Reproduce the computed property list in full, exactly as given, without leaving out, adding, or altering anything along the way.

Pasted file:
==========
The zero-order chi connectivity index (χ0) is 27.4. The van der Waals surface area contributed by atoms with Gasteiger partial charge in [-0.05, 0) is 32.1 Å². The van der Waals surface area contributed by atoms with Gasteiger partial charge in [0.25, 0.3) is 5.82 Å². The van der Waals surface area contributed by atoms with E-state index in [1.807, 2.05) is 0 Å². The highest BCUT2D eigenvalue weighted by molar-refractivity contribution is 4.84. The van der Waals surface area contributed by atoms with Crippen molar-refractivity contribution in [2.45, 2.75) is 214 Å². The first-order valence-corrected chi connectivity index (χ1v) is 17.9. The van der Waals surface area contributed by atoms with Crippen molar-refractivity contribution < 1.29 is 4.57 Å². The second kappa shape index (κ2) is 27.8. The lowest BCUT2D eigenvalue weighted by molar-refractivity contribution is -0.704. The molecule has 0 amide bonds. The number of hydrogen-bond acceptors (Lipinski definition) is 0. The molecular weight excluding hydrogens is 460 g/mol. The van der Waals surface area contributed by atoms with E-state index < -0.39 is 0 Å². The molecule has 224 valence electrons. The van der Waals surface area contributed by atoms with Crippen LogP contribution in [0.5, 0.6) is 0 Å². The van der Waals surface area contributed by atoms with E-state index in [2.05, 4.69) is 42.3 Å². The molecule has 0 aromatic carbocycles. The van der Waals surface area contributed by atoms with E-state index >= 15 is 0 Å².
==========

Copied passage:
The zero-order chi connectivity index (χ0) is 27.4. The van der Waals surface area contributed by atoms with Gasteiger partial charge in [-0.05, 0) is 32.1 Å². The van der Waals surface area contributed by atoms with Gasteiger partial charge in [0.25, 0.3) is 5.82 Å². The van der Waals surface area contributed by atoms with E-state index in [1.807, 2.05) is 0 Å². The highest BCUT2D eigenvalue weighted by molar-refractivity contribution is 4.84. The van der Waals surface area contributed by atoms with Crippen molar-refractivity contribution in [2.45, 2.75) is 214 Å². The first-order valence-corrected chi connectivity index (χ1v) is 17.9. The van der Waals surface area contributed by atoms with Crippen molar-refractivity contribution < 1.29 is 4.57 Å². The second kappa shape index (κ2) is 27.8. The lowest BCUT2D eigenvalue weighted by molar-refractivity contribution is -0.704. The molecule has 0 amide bonds. The number of hydrogen-bond acceptors (Lipinski definition) is 0. The molecular weight excluding hydrogens is 460 g/mol. The van der Waals surface area contributed by atoms with E-state index < -0.39 is 0 Å². The molecule has 224 valence electrons. The van der Waals surface area contributed by atoms with Crippen LogP contribution in [0.5, 0.6) is 0 Å². The van der Waals surface area contributed by atoms with E-state index in [2.05, 4.69) is 42.3 Å². The molecule has 0 aromatic carbocycles. The van der Waals surface area contributed by atoms with E-state index >= 15 is 0 Å².